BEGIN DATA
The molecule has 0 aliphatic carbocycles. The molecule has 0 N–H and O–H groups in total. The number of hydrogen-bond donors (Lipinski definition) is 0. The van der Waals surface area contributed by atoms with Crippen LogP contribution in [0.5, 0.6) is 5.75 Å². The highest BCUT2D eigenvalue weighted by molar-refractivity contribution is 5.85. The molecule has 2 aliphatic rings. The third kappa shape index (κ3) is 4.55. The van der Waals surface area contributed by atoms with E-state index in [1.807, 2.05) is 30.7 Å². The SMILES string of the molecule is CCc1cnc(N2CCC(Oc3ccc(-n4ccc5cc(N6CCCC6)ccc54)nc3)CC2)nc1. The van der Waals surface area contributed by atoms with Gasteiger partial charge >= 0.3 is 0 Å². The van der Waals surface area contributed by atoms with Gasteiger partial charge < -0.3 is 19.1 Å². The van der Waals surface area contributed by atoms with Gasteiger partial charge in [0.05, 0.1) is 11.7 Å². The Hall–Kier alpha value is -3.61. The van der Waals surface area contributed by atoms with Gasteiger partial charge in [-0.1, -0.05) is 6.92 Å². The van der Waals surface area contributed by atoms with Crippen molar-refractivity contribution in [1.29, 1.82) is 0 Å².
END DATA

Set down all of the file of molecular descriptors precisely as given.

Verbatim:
The molecule has 0 aliphatic carbocycles. The molecule has 0 N–H and O–H groups in total. The number of hydrogen-bond donors (Lipinski definition) is 0. The van der Waals surface area contributed by atoms with Crippen LogP contribution in [0.5, 0.6) is 5.75 Å². The highest BCUT2D eigenvalue weighted by molar-refractivity contribution is 5.85. The molecule has 2 aliphatic rings. The third kappa shape index (κ3) is 4.55. The van der Waals surface area contributed by atoms with E-state index in [1.807, 2.05) is 30.7 Å². The SMILES string of the molecule is CCc1cnc(N2CCC(Oc3ccc(-n4ccc5cc(N6CCCC6)ccc54)nc3)CC2)nc1. The van der Waals surface area contributed by atoms with Gasteiger partial charge >= 0.3 is 0 Å². The van der Waals surface area contributed by atoms with Gasteiger partial charge < -0.3 is 19.1 Å². The van der Waals surface area contributed by atoms with Gasteiger partial charge in [0.05, 0.1) is 11.7 Å². The Hall–Kier alpha value is -3.61. The van der Waals surface area contributed by atoms with Gasteiger partial charge in [-0.1, -0.05) is 6.92 Å². The van der Waals surface area contributed by atoms with Crippen molar-refractivity contribution in [1.29, 1.82) is 0 Å².